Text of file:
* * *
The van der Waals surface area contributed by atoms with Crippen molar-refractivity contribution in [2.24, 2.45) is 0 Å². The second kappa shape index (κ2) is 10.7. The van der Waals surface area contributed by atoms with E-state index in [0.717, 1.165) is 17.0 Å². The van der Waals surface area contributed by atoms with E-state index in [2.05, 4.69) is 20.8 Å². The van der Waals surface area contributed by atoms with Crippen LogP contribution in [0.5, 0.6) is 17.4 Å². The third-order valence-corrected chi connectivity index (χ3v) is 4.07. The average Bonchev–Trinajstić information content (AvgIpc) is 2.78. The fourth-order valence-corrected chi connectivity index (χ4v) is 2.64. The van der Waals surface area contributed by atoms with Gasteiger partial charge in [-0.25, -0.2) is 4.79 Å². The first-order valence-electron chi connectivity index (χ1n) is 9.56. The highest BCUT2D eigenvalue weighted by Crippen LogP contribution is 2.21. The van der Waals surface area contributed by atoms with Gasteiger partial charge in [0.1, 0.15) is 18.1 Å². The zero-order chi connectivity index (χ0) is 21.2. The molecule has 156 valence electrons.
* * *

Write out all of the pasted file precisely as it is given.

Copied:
The van der Waals surface area contributed by atoms with Crippen molar-refractivity contribution in [2.24, 2.45) is 0 Å². The second kappa shape index (κ2) is 10.7. The van der Waals surface area contributed by atoms with E-state index in [0.717, 1.165) is 17.0 Å². The van der Waals surface area contributed by atoms with E-state index in [2.05, 4.69) is 20.8 Å². The van der Waals surface area contributed by atoms with Crippen LogP contribution in [0.5, 0.6) is 17.4 Å². The third-order valence-corrected chi connectivity index (χ3v) is 4.07. The average Bonchev–Trinajstić information content (AvgIpc) is 2.78. The fourth-order valence-corrected chi connectivity index (χ4v) is 2.64. The van der Waals surface area contributed by atoms with Gasteiger partial charge in [-0.25, -0.2) is 4.79 Å². The first-order valence-electron chi connectivity index (χ1n) is 9.56. The highest BCUT2D eigenvalue weighted by Crippen LogP contribution is 2.21. The van der Waals surface area contributed by atoms with Gasteiger partial charge in [0.1, 0.15) is 18.1 Å². The zero-order chi connectivity index (χ0) is 21.2. The molecule has 156 valence electrons.